“Did you pack your long johns? RAS in HMCS Toronto
By SLt Samuel Kehler,
“Did you pack your long johns?”
That was the question someone asked me when I said I was being attach posted to HMCS Toronto for a week of Replenishment at Sea (RAS) training with the soon-to-be delivered MV Asterix. I had completed many a RAS while serving in HMCS Protecteur and in HMCS Calgary but never as a NWO (Naval Warfare Officer) and never in the cold East Coast winters I had been avoiding for the first five years of my sailing career.
The first day was a day for approaches. This is where Toronto moves towards Asterix and gets into a position to be ready to RAS. It is high speed and high stress as the NWOs, formerly Maritime Surface and Sub-Surface Officers (MARS), calculate courses to station and complete relative velocity equations on maneuvering boards as fast as they can. They do this to ensure a safe and seaman-like approach to Asterix, getting as close as 50 yards from a ship nearly five times our displacement. As a new NWO fresh into his first sail, I was decidedly eager to put my skills to the test and enjoyed the challenge of ensuring accuracy while still being as quick as possible in providing a solution.
The second day we upped the ante by attempting a dry hookup. A dry hookup is when you pass all the lines and gear required for a RAS without actually transferring any fuel. We had practiced this alongside across the jetty but this would be the first time Asterix ever actually passed any gear to another ship while sailing.
I was acting as Signals Officer, which meant I had an up close and personal view of the evolution on the top part of the ship. My job as Signals Officer was to hold either a red and green set of paddles or a red and yellow set of paddles in order to send or receive information with the crew of Asterix. It took a few tries to fire the gunline across due to the high wind we were experiencing but eventually we got that first line across and we were off to the races, the first ship to RAS with MV Asterix. Once the gunline was across, we slowly hauled in the continuous messenger until finally the span wire was passed across and hooked onto our ship. The fueling hoses travel along the span wire and seat into our bell. It took a few tries to get the probe seated, but eventually it was, and we again became the first ship to reach that step with a Canadian tanker since 2014.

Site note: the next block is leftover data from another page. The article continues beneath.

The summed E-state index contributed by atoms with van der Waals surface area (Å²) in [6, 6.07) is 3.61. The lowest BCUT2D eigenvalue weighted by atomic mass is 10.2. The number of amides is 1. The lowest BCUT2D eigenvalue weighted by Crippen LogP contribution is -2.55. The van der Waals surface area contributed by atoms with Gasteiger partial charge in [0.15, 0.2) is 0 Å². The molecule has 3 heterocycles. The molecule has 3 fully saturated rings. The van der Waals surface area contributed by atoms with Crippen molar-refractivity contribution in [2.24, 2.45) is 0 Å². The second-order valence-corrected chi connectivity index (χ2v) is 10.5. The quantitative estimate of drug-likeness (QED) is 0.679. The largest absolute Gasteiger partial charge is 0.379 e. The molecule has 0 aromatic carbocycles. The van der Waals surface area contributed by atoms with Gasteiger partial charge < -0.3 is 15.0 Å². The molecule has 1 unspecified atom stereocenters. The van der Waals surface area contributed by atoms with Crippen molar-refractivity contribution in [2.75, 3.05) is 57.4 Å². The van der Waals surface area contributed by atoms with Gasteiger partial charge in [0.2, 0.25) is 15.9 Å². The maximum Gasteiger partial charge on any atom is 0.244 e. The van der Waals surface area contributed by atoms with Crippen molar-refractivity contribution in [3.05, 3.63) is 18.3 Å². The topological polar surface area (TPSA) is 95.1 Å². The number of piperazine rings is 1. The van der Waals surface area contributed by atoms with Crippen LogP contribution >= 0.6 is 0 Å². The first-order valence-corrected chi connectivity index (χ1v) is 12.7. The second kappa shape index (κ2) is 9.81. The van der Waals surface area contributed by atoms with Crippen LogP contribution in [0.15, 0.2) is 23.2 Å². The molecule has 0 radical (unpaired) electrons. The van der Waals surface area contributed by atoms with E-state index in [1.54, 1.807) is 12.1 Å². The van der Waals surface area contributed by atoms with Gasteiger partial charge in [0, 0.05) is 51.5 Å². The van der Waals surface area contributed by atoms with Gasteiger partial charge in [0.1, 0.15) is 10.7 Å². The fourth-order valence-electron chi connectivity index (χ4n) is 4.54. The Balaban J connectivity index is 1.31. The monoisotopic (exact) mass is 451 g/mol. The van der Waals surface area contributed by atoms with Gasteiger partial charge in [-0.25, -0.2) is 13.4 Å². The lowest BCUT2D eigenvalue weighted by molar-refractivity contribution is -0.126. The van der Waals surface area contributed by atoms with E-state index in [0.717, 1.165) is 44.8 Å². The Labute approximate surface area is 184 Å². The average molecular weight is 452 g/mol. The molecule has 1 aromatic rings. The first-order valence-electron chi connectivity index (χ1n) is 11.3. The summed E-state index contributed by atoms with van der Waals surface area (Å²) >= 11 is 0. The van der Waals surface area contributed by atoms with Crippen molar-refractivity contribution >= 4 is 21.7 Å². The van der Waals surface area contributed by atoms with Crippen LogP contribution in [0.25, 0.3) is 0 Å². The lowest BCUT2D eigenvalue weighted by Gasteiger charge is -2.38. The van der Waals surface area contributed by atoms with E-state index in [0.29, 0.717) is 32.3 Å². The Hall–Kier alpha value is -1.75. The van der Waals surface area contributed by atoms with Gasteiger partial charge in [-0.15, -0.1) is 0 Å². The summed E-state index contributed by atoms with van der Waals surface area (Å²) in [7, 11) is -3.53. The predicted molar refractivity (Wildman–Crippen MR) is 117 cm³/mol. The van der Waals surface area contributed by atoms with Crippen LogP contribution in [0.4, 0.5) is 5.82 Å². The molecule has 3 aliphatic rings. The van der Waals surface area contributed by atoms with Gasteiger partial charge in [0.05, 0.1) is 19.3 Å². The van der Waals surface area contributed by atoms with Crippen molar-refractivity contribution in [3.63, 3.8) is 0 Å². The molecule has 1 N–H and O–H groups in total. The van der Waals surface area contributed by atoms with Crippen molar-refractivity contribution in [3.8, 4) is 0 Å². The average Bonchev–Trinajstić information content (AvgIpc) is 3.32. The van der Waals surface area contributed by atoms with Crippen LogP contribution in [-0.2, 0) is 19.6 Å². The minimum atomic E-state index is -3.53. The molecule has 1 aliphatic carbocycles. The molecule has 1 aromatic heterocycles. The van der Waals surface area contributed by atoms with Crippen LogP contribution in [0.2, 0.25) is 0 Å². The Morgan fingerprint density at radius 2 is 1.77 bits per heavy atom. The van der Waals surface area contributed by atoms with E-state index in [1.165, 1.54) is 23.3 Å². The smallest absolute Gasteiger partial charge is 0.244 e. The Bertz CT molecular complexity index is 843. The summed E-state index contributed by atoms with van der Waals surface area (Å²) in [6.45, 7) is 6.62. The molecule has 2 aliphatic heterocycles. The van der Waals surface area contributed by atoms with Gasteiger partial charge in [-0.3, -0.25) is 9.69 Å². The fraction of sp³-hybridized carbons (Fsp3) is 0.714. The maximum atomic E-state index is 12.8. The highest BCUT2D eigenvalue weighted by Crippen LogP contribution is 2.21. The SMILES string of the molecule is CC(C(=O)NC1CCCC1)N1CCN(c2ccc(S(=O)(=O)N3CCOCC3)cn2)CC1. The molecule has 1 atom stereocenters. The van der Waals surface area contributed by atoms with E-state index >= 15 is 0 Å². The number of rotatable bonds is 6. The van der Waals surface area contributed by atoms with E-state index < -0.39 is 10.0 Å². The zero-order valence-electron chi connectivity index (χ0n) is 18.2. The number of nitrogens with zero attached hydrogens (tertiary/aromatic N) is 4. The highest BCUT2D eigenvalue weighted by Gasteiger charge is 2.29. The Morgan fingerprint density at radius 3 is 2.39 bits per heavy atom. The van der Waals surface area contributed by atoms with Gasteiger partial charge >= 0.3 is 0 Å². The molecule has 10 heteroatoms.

Later that afternoon it was time for a real RAS approach, hook-up, and receiving fuel through the lines. This time I was the Range Officer, my job was to be on the bridge and on the bridge wing with the Captain and the Officer of the Watch (OOW) and report the distance from our ship to Asterix. First, distances were reported using the radar, then once we got closer, the laser range finder and Stuart Distance Meter. Coming from the West Coast, I have had to learn on the fly proper dress for evolutions at sea and this was definitely one of those times. After 45 minutes on the bridge wing in just NCDs and a floater coat, I realised I would never be able to complete this RAS without freezing. Luckily our Captain noticed how cold I was and I got a chance to run inside change my clothes: two pairs of running tights, a second pair of socks, a long sleeve under my NCD shirt and another jacket over my NCD jacket. I then topped that off with two toques and the issued balaclava, I was finally ready.
When I got back out we had passed all the gear and the probe was seated, exactly where we ended earlier in the day. Now it was time to start fuelling. Toronto succeeded once again and continued to lead the fleet in RAS progress by having the first successful fueling with Asterix. In the RCN it is tradition that when you RAS with a tanker you put a sticker with your ship’s crest – known as a Zapper on the fuel lines after a RAS. Well, the proof is there, Toronto was the first ship to place a Zapper on all four fuel lines of Asterix, forever saying, “We did it first.”
It was an exciting week to be on the front lines watching this capability be brought back to the RCN.